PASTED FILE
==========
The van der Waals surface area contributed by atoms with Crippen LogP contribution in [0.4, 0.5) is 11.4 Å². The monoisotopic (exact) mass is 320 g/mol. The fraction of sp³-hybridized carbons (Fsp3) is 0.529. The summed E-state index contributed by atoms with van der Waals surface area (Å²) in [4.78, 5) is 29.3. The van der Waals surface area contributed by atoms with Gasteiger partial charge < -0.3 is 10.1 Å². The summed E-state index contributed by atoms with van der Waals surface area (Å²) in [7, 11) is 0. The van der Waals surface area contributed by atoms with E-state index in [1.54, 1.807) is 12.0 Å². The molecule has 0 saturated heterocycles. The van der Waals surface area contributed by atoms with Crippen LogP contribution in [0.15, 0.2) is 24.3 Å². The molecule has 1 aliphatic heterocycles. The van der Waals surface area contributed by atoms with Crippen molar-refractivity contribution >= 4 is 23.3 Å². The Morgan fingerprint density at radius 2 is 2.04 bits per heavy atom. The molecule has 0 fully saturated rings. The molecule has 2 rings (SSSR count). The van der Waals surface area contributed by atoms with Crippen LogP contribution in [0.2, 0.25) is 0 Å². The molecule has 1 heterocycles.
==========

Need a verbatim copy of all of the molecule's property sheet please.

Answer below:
The van der Waals surface area contributed by atoms with Crippen LogP contribution in [0.4, 0.5) is 11.4 Å². The monoisotopic (exact) mass is 320 g/mol. The fraction of sp³-hybridized carbons (Fsp3) is 0.529. The summed E-state index contributed by atoms with van der Waals surface area (Å²) in [4.78, 5) is 29.3. The van der Waals surface area contributed by atoms with Gasteiger partial charge < -0.3 is 10.1 Å². The summed E-state index contributed by atoms with van der Waals surface area (Å²) in [7, 11) is 0. The van der Waals surface area contributed by atoms with E-state index in [1.54, 1.807) is 12.0 Å². The molecule has 0 saturated heterocycles. The van der Waals surface area contributed by atoms with Crippen LogP contribution in [0.15, 0.2) is 24.3 Å². The molecule has 1 aliphatic heterocycles. The van der Waals surface area contributed by atoms with Crippen molar-refractivity contribution >= 4 is 23.3 Å². The Morgan fingerprint density at radius 2 is 2.04 bits per heavy atom. The molecule has 0 fully saturated rings. The molecule has 2 rings (SSSR count). The van der Waals surface area contributed by atoms with Crippen LogP contribution in [0.2, 0.25) is 0 Å². The molecule has 1 heterocycles.